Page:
2nd Lt. Elizabeth Lopez
Multi-National Division –Center Public Affairs
CAMP STRIKER, Iraq — The most important quality combat medics can possess is compassion; the nature of their jobs requires these men and women to witness and participate in some of combat’s most heart-wrenching stories.
Late in the day on July 21, at Patrol Base Yusufiyah, the aid station’s normal routine was thrown into chaos by the arrival of eight victims of a nearby mortar attack. Among the wounded were seven Iraqi children ranging in age from 3 to 12.
One of the victims, a 6-year-old girl named Tebarek, was placed under the care of Sgt. William Ludlow, a combat medic from Company C, 210th Brigade Support Battalion, 2nd Brigade Combat Team, 10th Mountain Division (Light Infantry) out of Fort Drum, N.Y.
Initial triage showed Tebarek’s left leg and abdominal injuries were so severe that she needed immediate evacuation to the 28th Combat Support Hospital in Baghdad’s International Zone. The medics loaded her on a flight bound for the hospital and never expected to see the little girl again. This would not be the case for Ludlow and Tebarek.
About a week later, the Iraqi army senior medic at Patrol Base Yusifyah asked Ludlow to examine a patient’s wounds with him.
Ludlow, from Fort Smith, Ark., recalled his surprise upon entering the building.
“I saw this little, helpless girl lying there on the litter,” he said. It was Tebarek, who had been released from the hospital and returned to the care of her family. Not knowing where to turn for help caring for his wounded daughter, Tebarek’s father had returned to the base where Soldiers had treated her so well that first evening.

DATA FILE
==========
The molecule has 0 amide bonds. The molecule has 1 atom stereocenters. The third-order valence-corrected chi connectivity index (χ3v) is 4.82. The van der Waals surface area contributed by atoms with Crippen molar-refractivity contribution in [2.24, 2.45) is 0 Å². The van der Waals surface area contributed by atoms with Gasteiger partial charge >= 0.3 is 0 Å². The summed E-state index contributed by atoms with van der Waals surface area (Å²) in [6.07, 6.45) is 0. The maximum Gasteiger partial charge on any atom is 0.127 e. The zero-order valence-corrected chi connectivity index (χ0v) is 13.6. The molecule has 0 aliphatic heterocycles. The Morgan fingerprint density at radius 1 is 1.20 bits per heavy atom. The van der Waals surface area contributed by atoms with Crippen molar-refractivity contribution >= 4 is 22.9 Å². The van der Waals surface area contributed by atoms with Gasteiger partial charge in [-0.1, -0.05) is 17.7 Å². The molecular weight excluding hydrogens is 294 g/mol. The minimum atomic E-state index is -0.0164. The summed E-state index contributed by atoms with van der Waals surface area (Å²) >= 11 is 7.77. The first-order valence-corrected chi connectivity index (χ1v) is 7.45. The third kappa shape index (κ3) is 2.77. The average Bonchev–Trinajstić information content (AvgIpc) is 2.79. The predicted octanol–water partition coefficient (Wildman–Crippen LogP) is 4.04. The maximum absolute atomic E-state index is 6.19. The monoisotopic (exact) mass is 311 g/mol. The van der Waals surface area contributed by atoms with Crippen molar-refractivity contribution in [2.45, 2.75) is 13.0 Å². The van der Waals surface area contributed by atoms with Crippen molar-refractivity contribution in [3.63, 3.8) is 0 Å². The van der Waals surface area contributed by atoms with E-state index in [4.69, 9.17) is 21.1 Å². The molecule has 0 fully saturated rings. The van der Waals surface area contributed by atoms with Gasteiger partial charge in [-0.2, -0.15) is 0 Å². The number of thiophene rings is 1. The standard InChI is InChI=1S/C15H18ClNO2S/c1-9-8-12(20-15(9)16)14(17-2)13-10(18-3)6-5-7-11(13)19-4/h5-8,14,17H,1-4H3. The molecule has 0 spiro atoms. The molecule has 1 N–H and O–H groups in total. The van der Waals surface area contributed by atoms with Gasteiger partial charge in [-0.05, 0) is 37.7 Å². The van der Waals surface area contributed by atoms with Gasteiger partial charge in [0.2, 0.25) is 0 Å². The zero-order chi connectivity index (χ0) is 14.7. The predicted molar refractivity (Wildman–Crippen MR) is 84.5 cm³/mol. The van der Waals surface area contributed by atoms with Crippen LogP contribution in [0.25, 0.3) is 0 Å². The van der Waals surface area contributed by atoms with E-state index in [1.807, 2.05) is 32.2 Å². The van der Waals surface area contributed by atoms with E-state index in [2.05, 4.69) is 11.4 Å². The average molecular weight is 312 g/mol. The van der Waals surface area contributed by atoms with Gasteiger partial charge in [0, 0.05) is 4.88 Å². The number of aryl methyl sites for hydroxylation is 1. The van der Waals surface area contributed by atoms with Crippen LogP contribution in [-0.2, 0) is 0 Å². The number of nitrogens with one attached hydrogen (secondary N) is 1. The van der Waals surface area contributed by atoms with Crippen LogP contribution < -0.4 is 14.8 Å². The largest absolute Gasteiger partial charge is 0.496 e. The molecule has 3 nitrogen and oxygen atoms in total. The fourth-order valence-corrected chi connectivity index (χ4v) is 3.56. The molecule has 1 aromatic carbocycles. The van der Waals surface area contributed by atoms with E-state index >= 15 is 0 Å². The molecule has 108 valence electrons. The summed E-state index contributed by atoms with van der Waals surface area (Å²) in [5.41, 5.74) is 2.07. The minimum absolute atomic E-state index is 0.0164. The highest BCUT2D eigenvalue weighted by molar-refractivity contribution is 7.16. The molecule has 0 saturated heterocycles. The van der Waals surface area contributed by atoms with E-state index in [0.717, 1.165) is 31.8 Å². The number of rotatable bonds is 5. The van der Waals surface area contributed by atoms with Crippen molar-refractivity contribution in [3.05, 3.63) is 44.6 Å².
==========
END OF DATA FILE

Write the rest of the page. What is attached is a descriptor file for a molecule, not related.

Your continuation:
The little girl Ludlow saw before him was not in great shape. Tebarek had undergone several surgeries to treat the shrapnel injuries she sustained during the mortar attack. Risk of infection left her in desperate need of intravenous antibiotic medication, and it was apparent that her wounds needed to be cleaned and her dressings changed.
Seeing her condition, Ludlow immediately set to work giving Tebarek the care she needed. She was sent home that day with instructions to return to the Iraqi Army aid station for another round of medication and dressing changes.
The next day, an Iraqi interpreter brought Ludlow back to the Iraqi aid station. The American medic walked in the middle of an argument between Tebarek’s father and an Iraqi medic.
Tebarek’s father was adamant that Ludlow was the only person he would trust with Tebarek’s care. Touched, Ludlow treated the child just as he had done the day before. As he worked, Ludlow spoke to Tebarek’s father through the interpreter. He told him about the medications he was giving her and explained the procedures he used to clean and dress her wounds.
Tebarek’s father responded to Ludlow.
“Tebarek is your daughter now,” he said. “Do what you would do to your own daughter in order to make her well.”
From that day on, Tebarek’s treatment has been entrusted to Ludlow’s care. Having raised his own little girl at home single-handedly for four years, he takes this job as Tebarek’s other father very seriously.
As she heals, Tebarek has learned to enjoy her visits to the aid station, though they have not always been pleasant. One difficult visit was the day Ludlow had to remove the stitches and staples left over from her surgeries.
“She cried the entire time,” he said. “It broke my heart.”
To make the painful procedures easier for her, Ludlow and the other medics give her gum and candy, as well as Beanie Babies from a stash they keep on hand for Iraqi children.
Tebarek is well loved by everyone at the aid station. They cannot speak of her without smiling, and they often tease Ludlow about his friend. Ludlow ignores the teasing, but unmistakably delight fills his eyes when she is mentioned.
Tebarek still faces a long, slow road to full recovery, but Ludlow and the medics in Yusufiyah remain dedicated to providing her the best care.
Wednesday, July 25, 2007
2nd Lt. Elizabeth Lopez